Much like the original “Star Wars” trilogy, “The Mandalorian” has always been a show of broadly-sketched notions of good and evil. Despite Mando’s gruff bounty hunter background, meeting an innocent baby Yoda marks a shift in his otherwise ruthless demeanor as he’s finally given a reason to care about someone outside himself. The villains haven’t exactly been very subtle or complicated either, symbolized by Moff Gideon’s single-minded desire to exploit Grogu for his nefarious purposes. What you see is, for the most part, pretty much what you get.

At least, that was the case until this latest episode of “The Mandalorian,” which keeps viewers firmly rooted in the struggles of one individual, Dr. Pershing, adjusting to a whole new reality as a rehabilitated Imperial. Under the Amnesty Program, former members of the Empire deemed worthy of redemption have undergone significant retraining so that they may become contributing members of the New Republic. But similar to “Andor” focusing heavily on the loathsome Syril Karn (Kyle Soller), episode 3 uses Dr. Pershing in Coruscant to explore the cogs within the machine of this new galactic government. While both characters have their own very distinct motivations and ambitions, their roles in each respective series closely mirror one another — showing how much their ties to the Empire can’t be easily shaken.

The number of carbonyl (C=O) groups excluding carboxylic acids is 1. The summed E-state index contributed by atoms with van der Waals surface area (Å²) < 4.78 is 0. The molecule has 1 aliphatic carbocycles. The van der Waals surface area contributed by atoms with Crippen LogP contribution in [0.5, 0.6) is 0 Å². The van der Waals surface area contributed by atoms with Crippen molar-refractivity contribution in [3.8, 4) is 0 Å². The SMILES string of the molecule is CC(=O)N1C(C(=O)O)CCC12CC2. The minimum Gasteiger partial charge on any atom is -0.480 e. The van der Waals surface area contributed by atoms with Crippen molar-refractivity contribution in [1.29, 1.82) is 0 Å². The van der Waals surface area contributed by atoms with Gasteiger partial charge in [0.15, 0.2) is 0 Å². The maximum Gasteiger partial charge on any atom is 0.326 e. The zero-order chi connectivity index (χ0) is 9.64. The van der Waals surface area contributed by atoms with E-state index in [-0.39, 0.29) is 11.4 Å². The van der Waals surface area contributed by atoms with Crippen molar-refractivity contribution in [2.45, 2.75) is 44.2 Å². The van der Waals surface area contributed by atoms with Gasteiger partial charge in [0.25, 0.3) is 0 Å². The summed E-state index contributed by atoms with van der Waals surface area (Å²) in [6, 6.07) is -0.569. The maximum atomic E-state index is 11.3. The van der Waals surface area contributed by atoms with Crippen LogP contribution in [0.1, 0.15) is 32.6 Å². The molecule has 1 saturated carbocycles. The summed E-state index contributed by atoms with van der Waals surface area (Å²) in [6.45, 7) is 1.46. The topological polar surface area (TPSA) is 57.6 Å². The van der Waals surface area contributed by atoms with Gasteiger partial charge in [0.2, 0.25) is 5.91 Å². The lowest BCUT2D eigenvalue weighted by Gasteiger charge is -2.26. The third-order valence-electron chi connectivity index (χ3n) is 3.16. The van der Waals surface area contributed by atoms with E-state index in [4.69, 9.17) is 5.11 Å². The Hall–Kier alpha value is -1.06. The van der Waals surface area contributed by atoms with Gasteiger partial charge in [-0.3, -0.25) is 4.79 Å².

Unexpectedly enough, “The Mandalorian” shows a willingness to tackle nuanced shades of grey like “Andor” did. By posing the question of whether good intentions can make up for past crimes, viewers are challenged to reckon with a point of view that isn’t easily defined. We know that his past actions can’t exactly be seen as justified, but isn’t he right that cloning and other technological advances could have positive results in the right hands? That, however, is only the beginning.